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PM: Passport Office fix a priority

The government yesterday signed a $30 million loan agreement with the Inter-American Development Bank for the digitization of the public service that will, among other things, seek to eradicate the onerous passport application process. 

Prime Minister Dr. Hubert Minnis and several of his Cabinet ministers attended the signing at Melia Nassau Beach Resort for two loans that will focus on funding for the “Government Digital Transformation to Strengthen Competitiveness” and contingency for natural disasters.

The first of the two loans will ensure that government procedures will be streamlined and placed online. 

“We will employ a once only policy so that when one government agency owns or has a document or a bit of data, every other agency will be prohibited from requesting the very same document again and again and again,” Minnis said.

“This is ridiculous and unfair. The new system will be designed for interoperability in which requisite data will be verified by the system.

“No longer will the Passport Office or the Ministry of Public Service ask for your birth certificate. And I’m in trouble because I don’t have a birth certificate. I was never recorded, so you can imagine the issues.

“They will not have to ask for your birth certificate or marriage certificate.

“Citizens and residents will only need to carry one card which will likely be a modified version of the NIB card.

“This will be an electronic identification with a digital signature, instead of passport, drivers’ license, etc.

“Online services will be accessed through a single window facility at international standards for infrastructure and applications, as well as with security and service delivery at the forefront.

“The public should also be assured that a significant part of the program will be the upgrading of cybersecurity to ensure that the government’s services as well as your information are protected.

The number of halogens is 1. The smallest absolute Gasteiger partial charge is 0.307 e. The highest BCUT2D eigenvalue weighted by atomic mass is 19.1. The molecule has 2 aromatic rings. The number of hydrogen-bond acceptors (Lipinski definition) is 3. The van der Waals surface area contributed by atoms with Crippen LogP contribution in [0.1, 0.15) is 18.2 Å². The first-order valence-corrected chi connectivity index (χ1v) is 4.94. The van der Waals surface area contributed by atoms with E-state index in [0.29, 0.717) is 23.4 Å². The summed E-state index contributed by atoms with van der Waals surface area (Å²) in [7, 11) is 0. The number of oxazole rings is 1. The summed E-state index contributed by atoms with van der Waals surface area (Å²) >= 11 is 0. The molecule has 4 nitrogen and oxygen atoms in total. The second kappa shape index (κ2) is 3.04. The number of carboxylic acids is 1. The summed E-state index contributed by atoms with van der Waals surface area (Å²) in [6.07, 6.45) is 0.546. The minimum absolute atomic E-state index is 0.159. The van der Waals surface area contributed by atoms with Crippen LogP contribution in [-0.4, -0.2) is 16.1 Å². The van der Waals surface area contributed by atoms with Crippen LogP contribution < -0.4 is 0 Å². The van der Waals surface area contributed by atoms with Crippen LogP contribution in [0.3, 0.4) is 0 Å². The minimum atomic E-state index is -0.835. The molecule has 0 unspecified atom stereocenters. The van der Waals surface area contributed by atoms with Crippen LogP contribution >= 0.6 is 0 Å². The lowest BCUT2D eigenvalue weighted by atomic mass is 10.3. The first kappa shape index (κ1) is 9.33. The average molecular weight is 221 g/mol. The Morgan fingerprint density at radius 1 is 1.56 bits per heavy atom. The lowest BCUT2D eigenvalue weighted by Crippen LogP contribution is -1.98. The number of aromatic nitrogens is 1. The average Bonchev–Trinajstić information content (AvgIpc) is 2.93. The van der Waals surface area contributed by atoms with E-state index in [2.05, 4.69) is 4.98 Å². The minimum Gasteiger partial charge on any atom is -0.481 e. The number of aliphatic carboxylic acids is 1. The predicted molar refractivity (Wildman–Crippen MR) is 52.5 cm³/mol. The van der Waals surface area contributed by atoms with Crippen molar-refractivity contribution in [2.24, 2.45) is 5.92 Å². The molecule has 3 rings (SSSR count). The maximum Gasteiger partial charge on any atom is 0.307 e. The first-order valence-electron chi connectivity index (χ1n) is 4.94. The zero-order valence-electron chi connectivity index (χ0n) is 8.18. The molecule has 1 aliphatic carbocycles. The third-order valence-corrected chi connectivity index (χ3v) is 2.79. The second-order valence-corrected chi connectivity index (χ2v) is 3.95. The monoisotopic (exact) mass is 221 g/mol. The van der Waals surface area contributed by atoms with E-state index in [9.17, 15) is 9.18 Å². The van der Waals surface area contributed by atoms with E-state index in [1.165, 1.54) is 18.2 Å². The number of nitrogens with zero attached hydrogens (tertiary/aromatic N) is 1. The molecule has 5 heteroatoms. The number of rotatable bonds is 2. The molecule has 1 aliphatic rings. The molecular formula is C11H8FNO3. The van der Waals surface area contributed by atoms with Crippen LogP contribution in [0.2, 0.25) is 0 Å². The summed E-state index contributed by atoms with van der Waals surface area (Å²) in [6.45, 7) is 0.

“All government agencies, utilities, quasi-government agencies and even banks on the platform, will be required to adhere to the standards that will be developed.”

Bahamians seeking to renew their e-passports have been finding it much more difficult as they now have to provide certain documents that are proving to be onerous for some.

Acting Chief Passport Officer Siobhan Dean has said the process is not as seamless as it was before because of the inconsistencies in the information on the documents individuals are bringing in, as well as the lack of due diligence done with the e-passport system when it was initially launched in 2007.

Reportedly, Bahamians have been asked to bring in birth certificates of parents and grandparents in some instances. Some have also been asked to redo affidavits.

When asked yesterday about a timeline on the digital revolution, Minnis said, “We would work aggressively as possible because it’s demoralizing when one sees the amount of individuals who are waiting in long lines to obtain their passports, so that must be placed as a priority.

“The government’s responsibility is to improve the quality of life for its citizens, so that will be a priority.”

He added, “I couldn’t give you a specific time but what I can say is it will be done as fast and quickly as possible.”

Staff Reporter at The Nassau Guardian
Sloan covers national news for The Nassau Guardian. Sloan officially joined the news team in September 2016 but interned at The Nassau Guardian while studying journalism at the University of The Bahamas.
Education: Vrije Universiteit Brussel (University of Brussels), MA in Mass Communications
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